BioEuropeTravel Photography; Dutch Delight by Rene Siebring

I wanted to create a series about some of the great parts of the Netherlands. The general idea being: If it is not possible to travel to the Netherlands and enjoy some of the highlights of our country, I want to bring some of the highlights of the Netherlands to the world.

With Covid-19 dictating large parts of the world and restricting traveling, I wanted to create a series about some of the great parts of the Netherlands. The general idea being: If it is not possible to travel to the Netherlands and enjoy some of the highlights of our country, I want to bring some of the highlights of the Netherlands to the world.

Of course, we have several great places in the Netherland so I decided to make a selection of well known highlights such as our capital Amsterdam, the city where our government resides – the Hague and of course well known places with our famous windmills, Kinderdijk and Zaanse Schans, but I also wanted to show some less known hidden gems.

One of the famous parts of Amsterdam are its canals. On specific parts of the year the sun sets at the end of Leidsegracht giving the illusion as if the sun sets in the water of the canal. On the Brouwersgracht the houses at the end of the bridge over the canals seem to be very crooked, but that is the way they are. In Amsterdam the houses are built on top of sandy soil on wooden beams. In the many many years the buildings are already standing, the beams are sinking a little into the ground, tilting the buildings. Another reason why the buildings are crooked is because Amsterdam has always been an expensive city to live in and since you had to pay by the square meter of ground the house was built on, the clever Dutch people started to built the house a little bit wider towards the top, creating a little bit more space without having to pay for it by the square meter of ground that the building was built upon.

Another way to cut back on the housing costs is by living on house boats such as the famous ones at the Singel in Amsterdam.

In The Hague, where the Dutch government has its seat, the grandeur of the castle goes back to the 13th century. It originally was the residence of the courts of Holland and became the centre of Dutch politics around 1584 and is currently still in use, making it one of the oldest Parliament buildings in the world still being used.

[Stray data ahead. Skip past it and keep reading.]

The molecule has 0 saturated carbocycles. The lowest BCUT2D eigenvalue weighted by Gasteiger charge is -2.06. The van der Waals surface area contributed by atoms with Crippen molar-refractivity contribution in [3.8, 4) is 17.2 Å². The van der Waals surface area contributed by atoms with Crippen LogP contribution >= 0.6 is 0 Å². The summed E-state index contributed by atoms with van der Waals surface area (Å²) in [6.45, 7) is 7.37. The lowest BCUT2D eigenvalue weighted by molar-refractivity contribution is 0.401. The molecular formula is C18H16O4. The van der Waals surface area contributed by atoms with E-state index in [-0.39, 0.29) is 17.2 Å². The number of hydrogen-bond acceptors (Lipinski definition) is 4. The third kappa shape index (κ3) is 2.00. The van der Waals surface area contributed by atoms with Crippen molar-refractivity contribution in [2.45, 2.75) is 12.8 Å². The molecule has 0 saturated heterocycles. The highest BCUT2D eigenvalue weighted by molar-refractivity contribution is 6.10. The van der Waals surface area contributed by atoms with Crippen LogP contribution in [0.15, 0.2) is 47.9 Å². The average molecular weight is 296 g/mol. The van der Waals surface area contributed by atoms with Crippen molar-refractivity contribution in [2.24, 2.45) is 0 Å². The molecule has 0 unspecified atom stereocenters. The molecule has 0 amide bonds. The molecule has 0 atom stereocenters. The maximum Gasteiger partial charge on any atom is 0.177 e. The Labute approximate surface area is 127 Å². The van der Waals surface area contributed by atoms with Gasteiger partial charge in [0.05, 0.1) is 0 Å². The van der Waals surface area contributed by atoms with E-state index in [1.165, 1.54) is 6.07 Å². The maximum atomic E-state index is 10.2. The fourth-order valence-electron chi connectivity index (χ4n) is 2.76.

Last but not least the famous Dutch windmills. Two famous locations come to mind: Kinderdijk and Zaanse Schans. At Kinderdijk, a UNESCO World Heritage site, you’ll find 19 windmills, built around 1740 in order drain the polder. Unlike Kinderdijk, Zaanse Schans was more or less created. Between 1961 and 1974 old, typical Dutch buildings were relocated to Zaanse Schans in order to preserve them.

However in the Netherlands you can find windmills everywhere, e.g. the Post mill, which is located in the center of the Netherlands near the small town of Herwijnen. If you are still in for some marvelous spots and you have the time to get there very early at sunrise, do visit the Paard of Marken, a lighthouse on the Marken peninsula on the IJsselmeer. It first started as a square lighthouse in 1700 and got its current form in 1839. With some luck you’ll get a great sunrise.

About Rene Siebring

I am a high-end interior and architectural photographer, specializing in residential and commercial interiors and exteriors. I like to bring out the best of the interior in my photos, so that the person who sees the photo wants to be there on the spot. I also enjoy photographing cityscapes and landscapes.

I love capturing beautiful buildings, especially with the warm light during sunrise and sunset. While photographing I pay a lot of attention to detail which results in precise and true to life images of the interiors/exteriors that I capture with my photography.

In 2017 after a career of over 20 years as a project manager, I put a stop to this career. I had been running all kinds of larger projects and the work was starting to get repetitive. I foresaw that continuing to run projects for another 20 years until retirement was not going to produce the winning numbers for me. Time for something else.

I then decided to turn my hobby into my profession and become a professional photographer.  I did courses with renowned photographers such as Albert Dros, Daniel Cheong and Serge Ramelli and successfully completed the Serge Ramelli Institute of Photography being the first one to graduate. All this knowledge I have put into practice and developed into my own style. 

I have always enjoyed sharing my knowledge. That’s why I have recently started to put tutorials on my website and YouTube channel in which I explain the working of photography and post processing programs. I am 50, married and have two wonderful kids. I graduated at the University of Nijmegen in Business Administration and in Business Communications. Owner of Siebring Photo Art. [Official Website]

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